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The interior is nicely laid out with materials that have a high-quality, if not quite luxury, feel. The instrument cluster layout is clear and uncluttered, in keeping with a no-nonsense attitude of a utility-focused SUV. There are steering-wheel-mounted controls; a floor-mounted shifter that blocks only the lower of the two storage cubbies in park; and buttons that are easy to reach, read, and use. The steering wheel controls don’t include the ability to change fan or temp, like some at Ford, though they also don’t have an easy-to-bump Off button for the cruise there, either. The metal-look trim is in tune with the Borrego’s intentions and optional leather of decent quality with a tailored design.
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Second and third row access is easy, as is passenger space for the third row. Seatbacks for the rear two rows are hard plastic, enabling a cargo area easy to clean out no matter what goes in. Seats were comfortable for our roughly half-day drive time.
As in other areas, Borrego offers a solid safety package, with lots of airbags (including full-length three-row curtains) and electronic driving aids. Being a full-on SUV with respectable off-road capability, it includes hill-start and downhill braking control systems.
Borrego’s equipment list checks the boxes you expect. Power windows, doors, and locks are standard, along with air conditioning, USB/auxiliary jack and CD player, keyless entry, ultrasonic parking sensors, and cruise control. The EX adds voice-activated navigation, single-screen rear-seat entertainment, power front seats, dual-zone automatic climate control, the steering-wheel controls, Homelink, and a trip computer. Additional packages including heated front seats, rear air conditioning (an excellent system, with its own compressor), rear-parking camera, running boards, power tilt/telescoping steering wheel, and sunroof. A special edition joining the range in fall, the Limited gets pushbutton start/smart key, monotone black exterior and interior, chrome accents on door handles, Bluetooth, heated second-row seats, and a specific gauge cluster.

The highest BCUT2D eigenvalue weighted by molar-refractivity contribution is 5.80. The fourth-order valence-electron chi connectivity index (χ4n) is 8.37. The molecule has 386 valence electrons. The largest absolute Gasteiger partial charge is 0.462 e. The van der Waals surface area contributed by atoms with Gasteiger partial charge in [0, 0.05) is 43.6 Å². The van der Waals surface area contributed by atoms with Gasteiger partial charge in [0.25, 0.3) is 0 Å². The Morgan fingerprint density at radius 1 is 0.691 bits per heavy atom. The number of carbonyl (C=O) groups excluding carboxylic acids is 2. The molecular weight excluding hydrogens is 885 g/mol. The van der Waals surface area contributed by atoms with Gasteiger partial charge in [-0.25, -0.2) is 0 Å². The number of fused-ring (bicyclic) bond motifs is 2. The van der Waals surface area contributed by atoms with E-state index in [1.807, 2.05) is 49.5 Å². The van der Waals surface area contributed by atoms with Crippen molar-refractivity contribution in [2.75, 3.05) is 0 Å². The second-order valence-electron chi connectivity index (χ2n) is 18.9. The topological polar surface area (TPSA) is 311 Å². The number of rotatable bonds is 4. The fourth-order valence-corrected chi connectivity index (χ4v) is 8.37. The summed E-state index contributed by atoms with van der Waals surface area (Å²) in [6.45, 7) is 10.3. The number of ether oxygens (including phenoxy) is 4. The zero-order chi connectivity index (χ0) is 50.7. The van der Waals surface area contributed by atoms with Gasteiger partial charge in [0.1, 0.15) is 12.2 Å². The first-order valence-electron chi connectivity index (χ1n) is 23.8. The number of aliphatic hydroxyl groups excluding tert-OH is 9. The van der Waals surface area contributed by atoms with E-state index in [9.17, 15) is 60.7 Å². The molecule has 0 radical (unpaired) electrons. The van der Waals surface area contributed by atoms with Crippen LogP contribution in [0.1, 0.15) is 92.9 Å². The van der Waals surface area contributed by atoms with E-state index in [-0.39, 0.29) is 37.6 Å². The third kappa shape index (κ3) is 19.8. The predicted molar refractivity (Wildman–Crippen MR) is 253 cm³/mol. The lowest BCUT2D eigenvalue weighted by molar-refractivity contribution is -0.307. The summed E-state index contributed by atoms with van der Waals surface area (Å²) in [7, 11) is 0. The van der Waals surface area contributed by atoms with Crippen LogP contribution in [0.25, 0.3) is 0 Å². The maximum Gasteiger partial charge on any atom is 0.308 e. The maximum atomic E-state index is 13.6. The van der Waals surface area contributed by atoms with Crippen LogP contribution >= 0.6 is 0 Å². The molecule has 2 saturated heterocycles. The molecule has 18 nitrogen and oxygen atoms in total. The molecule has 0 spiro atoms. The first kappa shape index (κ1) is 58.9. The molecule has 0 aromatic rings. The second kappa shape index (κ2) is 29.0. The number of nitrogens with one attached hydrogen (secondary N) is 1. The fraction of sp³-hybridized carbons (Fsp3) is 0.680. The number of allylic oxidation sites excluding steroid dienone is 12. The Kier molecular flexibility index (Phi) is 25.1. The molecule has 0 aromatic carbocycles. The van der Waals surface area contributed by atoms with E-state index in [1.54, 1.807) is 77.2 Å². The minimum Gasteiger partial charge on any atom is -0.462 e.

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Borrego’s looks suit its nature. It carries a purposeful, stylish persona. There are LED turn indicators, highly designed headlights, and chrome trim pieces, but it looks formulaic from any view. There is the requisite upright grille, chiseled hood, straight sides, and stiff D-pillar. The tailgate offers plenty of glass for visibility, though the rear is the most derivative view. Kia applied the standard SUV formula well, even improving on Subaru’s Tribeca nose. Borrego is stylish and predictable, but they missed the mark for distinctive.
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Why Choose Borrego?
We don’t see Borrego buyers being disappointed with their choice. It is well done, responsive and comfortable on the road and with abilities some buyers still prioritize as needs versus wants. But the question of “why?” remains. Why Borrego over Explorer? Or over a Saturn Outlook? Or a Mazda CX-9? Or a Nissan Xterra? Or Honda Pilot? Pricing is nice, but this is a Kia product that should be good enough to not have to rely on low pricing to attract buyers. Its problem is that, here in the first iteration, it does not bring something unique to the formula. But, as Kia reminded us, Borrego is all incremental. With each one sold comes the chance to spread the word and please ever more customers, hopefully creating loyal buyers. The Borrego is up to that challenge.